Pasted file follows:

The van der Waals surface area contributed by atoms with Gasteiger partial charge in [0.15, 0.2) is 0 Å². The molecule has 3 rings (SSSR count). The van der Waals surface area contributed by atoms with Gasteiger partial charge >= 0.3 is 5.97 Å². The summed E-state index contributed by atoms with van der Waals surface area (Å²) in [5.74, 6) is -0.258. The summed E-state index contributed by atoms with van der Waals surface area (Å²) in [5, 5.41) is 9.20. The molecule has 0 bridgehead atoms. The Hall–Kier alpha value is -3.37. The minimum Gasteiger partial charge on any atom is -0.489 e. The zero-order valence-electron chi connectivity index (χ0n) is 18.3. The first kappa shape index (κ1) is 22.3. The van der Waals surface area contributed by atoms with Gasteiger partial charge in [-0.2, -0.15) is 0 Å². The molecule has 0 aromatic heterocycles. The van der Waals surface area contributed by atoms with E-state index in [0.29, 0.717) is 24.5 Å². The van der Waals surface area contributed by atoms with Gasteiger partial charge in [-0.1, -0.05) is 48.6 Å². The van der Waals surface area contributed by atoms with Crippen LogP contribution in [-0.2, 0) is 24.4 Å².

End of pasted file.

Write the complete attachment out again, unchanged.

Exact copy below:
The van der Waals surface area contributed by atoms with Gasteiger partial charge in [0.15, 0.2) is 0 Å². The molecule has 3 rings (SSSR count). The van der Waals surface area contributed by atoms with Gasteiger partial charge >= 0.3 is 5.97 Å². The summed E-state index contributed by atoms with van der Waals surface area (Å²) in [5.74, 6) is -0.258. The summed E-state index contributed by atoms with van der Waals surface area (Å²) in [5, 5.41) is 9.20. The molecule has 0 bridgehead atoms. The Hall–Kier alpha value is -3.37. The minimum Gasteiger partial charge on any atom is -0.489 e. The zero-order valence-electron chi connectivity index (χ0n) is 18.3. The first kappa shape index (κ1) is 22.3. The van der Waals surface area contributed by atoms with Gasteiger partial charge in [-0.2, -0.15) is 0 Å². The molecule has 0 aromatic heterocycles. The van der Waals surface area contributed by atoms with E-state index in [0.29, 0.717) is 24.5 Å². The van der Waals surface area contributed by atoms with Gasteiger partial charge in [-0.1, -0.05) is 48.6 Å². The van der Waals surface area contributed by atoms with Crippen LogP contribution in [-0.2, 0) is 24.4 Å².